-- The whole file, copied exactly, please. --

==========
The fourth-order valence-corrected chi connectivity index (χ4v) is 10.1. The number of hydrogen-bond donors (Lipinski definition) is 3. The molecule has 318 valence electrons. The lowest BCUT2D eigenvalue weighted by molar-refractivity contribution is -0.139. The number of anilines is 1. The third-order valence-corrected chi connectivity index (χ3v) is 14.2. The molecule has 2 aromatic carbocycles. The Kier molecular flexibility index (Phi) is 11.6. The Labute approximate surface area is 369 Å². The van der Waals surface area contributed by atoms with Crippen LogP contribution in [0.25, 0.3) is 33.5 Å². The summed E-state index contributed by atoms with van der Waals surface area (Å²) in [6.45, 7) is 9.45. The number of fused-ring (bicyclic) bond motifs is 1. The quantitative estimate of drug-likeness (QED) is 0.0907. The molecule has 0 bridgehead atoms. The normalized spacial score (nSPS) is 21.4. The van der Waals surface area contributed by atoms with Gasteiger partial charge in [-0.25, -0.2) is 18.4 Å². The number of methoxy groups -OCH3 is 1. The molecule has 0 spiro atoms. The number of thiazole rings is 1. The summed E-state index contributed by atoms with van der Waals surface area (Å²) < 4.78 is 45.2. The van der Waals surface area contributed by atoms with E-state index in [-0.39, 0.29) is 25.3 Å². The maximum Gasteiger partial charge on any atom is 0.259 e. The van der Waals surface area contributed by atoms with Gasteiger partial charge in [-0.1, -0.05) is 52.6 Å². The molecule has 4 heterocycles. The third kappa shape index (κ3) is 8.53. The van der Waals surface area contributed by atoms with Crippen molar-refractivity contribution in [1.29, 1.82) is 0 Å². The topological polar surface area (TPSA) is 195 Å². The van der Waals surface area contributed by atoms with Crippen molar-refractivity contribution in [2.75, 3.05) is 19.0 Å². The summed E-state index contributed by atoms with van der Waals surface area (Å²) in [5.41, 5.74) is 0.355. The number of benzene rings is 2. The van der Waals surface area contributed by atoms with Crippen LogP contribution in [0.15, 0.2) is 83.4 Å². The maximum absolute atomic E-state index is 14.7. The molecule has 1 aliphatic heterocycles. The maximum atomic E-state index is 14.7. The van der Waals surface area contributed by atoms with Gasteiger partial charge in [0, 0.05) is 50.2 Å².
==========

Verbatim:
The fourth-order valence-corrected chi connectivity index (χ4v) is 10.1. The number of hydrogen-bond donors (Lipinski definition) is 3. The molecule has 318 valence electrons. The lowest BCUT2D eigenvalue weighted by molar-refractivity contribution is -0.139. The number of anilines is 1. The third-order valence-corrected chi connectivity index (χ3v) is 14.2. The molecule has 2 aromatic carbocycles. The Kier molecular flexibility index (Phi) is 11.6. The Labute approximate surface area is 369 Å². The van der Waals surface area contributed by atoms with Crippen LogP contribution in [0.25, 0.3) is 33.5 Å². The summed E-state index contributed by atoms with van der Waals surface area (Å²) in [6.45, 7) is 9.45. The number of fused-ring (bicyclic) bond motifs is 1. The quantitative estimate of drug-likeness (QED) is 0.0907. The molecule has 0 bridgehead atoms. The normalized spacial score (nSPS) is 21.4. The van der Waals surface area contributed by atoms with Gasteiger partial charge in [-0.25, -0.2) is 18.4 Å². The number of methoxy groups -OCH3 is 1. The molecule has 0 spiro atoms. The number of thiazole rings is 1. The summed E-state index contributed by atoms with van der Waals surface area (Å²) < 4.78 is 45.2. The van der Waals surface area contributed by atoms with E-state index in [-0.39, 0.29) is 25.3 Å². The maximum Gasteiger partial charge on any atom is 0.259 e. The van der Waals surface area contributed by atoms with Gasteiger partial charge in [-0.1, -0.05) is 52.6 Å². The molecule has 4 heterocycles. The third kappa shape index (κ3) is 8.53. The van der Waals surface area contributed by atoms with Crippen molar-refractivity contribution in [1.29, 1.82) is 0 Å². The topological polar surface area (TPSA) is 195 Å². The van der Waals surface area contributed by atoms with Crippen molar-refractivity contribution in [2.75, 3.05) is 19.0 Å². The summed E-state index contributed by atoms with van der Waals surface area (Å²) in [5.41, 5.74) is 0.355. The number of benzene rings is 2. The van der Waals surface area contributed by atoms with Crippen LogP contribution in [0.15, 0.2) is 83.4 Å². The maximum absolute atomic E-state index is 14.7. The molecule has 1 aliphatic heterocycles. The maximum atomic E-state index is 14.7. The van der Waals surface area contributed by atoms with Gasteiger partial charge in [0, 0.05) is 50.2 Å².